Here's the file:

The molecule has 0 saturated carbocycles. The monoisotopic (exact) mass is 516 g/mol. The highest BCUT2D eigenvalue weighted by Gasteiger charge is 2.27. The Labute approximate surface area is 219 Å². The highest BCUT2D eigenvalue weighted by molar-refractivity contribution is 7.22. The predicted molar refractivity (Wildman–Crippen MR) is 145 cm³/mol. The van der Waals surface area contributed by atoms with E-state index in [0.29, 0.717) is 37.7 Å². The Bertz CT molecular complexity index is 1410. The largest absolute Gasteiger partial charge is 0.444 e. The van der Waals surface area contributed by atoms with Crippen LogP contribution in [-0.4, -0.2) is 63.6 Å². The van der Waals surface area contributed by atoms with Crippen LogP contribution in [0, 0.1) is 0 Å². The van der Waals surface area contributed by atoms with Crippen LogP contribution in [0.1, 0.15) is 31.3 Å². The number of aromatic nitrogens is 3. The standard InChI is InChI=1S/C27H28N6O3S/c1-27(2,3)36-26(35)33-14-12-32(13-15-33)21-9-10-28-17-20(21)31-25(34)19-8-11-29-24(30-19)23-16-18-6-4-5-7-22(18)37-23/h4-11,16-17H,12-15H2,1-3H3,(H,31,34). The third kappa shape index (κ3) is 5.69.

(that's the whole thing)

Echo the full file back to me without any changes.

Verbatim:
The molecule has 0 saturated carbocycles. The monoisotopic (exact) mass is 516 g/mol. The highest BCUT2D eigenvalue weighted by Gasteiger charge is 2.27. The Labute approximate surface area is 219 Å². The highest BCUT2D eigenvalue weighted by molar-refractivity contribution is 7.22. The predicted molar refractivity (Wildman–Crippen MR) is 145 cm³/mol. The van der Waals surface area contributed by atoms with E-state index in [0.29, 0.717) is 37.7 Å². The Bertz CT molecular complexity index is 1410. The largest absolute Gasteiger partial charge is 0.444 e. The van der Waals surface area contributed by atoms with Crippen LogP contribution in [-0.4, -0.2) is 63.6 Å². The van der Waals surface area contributed by atoms with Crippen LogP contribution in [0, 0.1) is 0 Å². The van der Waals surface area contributed by atoms with Crippen LogP contribution in [0.1, 0.15) is 31.3 Å². The number of aromatic nitrogens is 3. The standard InChI is InChI=1S/C27H28N6O3S/c1-27(2,3)36-26(35)33-14-12-32(13-15-33)21-9-10-28-17-20(21)31-25(34)19-8-11-29-24(30-19)23-16-18-6-4-5-7-22(18)37-23/h4-11,16-17H,12-15H2,1-3H3,(H,31,34). The third kappa shape index (κ3) is 5.69.